Aside from phone records, the department said it has subpoenaed journalists an additional 60 times since 1991 for documents, testimony or both.
The statement came in response to questions over the department’s decision to obtain home telephone records of an AP reporter in May.
The reporter, John Solomon, who heads the AP’s investigative unit in Washington, wrote a story May 4 that quoted unnamed government officials as saying Sen. Robert Torricelli had been overheard on an FBI wiretap related to an organized crime investigation. It would be illegal for a government official to release information related to a federal wiretap.
Solomon was told in August that the U.S. Attorney’s office in New York had obtained records of his incoming and outgoing calls for the period between May 2 and May 7.
Yesterday’s disclosure prompted a series of questions from Sen. Charles Grassley (R-IA). Grassley, a member of the Senate Judiciary Committee, sent a letter to Attorney General John Ashcroft Sept. 4 seeking documents that led to the Solomon subpoena and a timeline of events surrounding the decision to grant it.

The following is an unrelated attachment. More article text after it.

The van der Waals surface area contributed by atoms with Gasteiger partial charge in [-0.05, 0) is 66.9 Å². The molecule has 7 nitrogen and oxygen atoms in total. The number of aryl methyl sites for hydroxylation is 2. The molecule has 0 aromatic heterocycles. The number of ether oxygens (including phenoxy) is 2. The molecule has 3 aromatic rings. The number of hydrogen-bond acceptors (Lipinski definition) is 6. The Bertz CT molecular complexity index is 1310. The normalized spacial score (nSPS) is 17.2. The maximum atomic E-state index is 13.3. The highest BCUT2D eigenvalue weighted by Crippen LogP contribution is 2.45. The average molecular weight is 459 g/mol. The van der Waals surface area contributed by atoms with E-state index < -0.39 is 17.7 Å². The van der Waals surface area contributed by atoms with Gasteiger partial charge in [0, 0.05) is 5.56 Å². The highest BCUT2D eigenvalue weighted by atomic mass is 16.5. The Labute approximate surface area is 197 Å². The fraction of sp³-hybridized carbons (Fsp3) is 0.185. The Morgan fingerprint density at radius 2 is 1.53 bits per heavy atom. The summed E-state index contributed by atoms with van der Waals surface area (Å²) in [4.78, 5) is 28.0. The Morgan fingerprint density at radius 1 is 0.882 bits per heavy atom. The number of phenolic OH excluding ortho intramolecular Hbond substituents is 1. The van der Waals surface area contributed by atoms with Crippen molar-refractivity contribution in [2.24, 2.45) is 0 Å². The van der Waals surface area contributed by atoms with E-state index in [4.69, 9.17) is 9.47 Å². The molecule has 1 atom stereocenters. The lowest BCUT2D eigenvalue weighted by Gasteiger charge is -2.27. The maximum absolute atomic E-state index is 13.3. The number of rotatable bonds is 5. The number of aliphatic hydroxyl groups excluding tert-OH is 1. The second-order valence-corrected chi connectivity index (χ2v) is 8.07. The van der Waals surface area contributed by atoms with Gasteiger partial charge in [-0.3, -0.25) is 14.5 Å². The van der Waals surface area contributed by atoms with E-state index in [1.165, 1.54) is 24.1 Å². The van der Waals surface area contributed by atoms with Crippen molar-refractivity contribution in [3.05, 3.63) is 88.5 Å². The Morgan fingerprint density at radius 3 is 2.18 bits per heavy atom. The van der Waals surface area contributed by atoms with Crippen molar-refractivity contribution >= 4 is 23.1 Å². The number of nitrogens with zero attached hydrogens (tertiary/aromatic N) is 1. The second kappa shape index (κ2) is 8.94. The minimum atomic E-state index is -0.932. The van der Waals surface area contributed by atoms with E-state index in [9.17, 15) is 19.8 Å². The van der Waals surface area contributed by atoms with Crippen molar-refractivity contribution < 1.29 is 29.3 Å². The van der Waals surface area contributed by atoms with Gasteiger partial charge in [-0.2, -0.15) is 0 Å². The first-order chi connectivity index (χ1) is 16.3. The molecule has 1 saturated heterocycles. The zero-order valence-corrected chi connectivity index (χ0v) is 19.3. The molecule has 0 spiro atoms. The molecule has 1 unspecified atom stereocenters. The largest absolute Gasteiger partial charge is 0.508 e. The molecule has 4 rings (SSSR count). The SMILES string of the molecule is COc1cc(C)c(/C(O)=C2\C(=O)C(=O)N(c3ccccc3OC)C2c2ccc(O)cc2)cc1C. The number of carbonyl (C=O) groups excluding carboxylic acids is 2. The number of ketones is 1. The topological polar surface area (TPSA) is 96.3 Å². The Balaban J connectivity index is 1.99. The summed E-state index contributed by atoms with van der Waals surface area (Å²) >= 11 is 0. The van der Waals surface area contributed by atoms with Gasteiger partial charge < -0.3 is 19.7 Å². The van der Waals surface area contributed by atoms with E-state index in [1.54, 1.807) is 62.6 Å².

Among Grassley’s questions was how many of the subpoenas, “particularly the subpoenas for toll records, were done without notifying the reporter” and how many of the subpoenas “involved revealing a reporter’s source(s)”.
Grassley also asked for a brief description of each subpoena, its affected parties and material and what the Justice Department eventually obtained from them. He requested responses to be returned by Sept. 24.
Justice Dept. Spokeswoman Susan Dryden told the AP that information would be difficult to determine.
If Solomon had been told of the subpoena ahead of time, the AP could have challenged the action in court.
The department said it subpoenaed reporters’ phone records three times each in 1992 and 1997, twice in 1995, and once each in 1991, 1993, 1996 and 1999.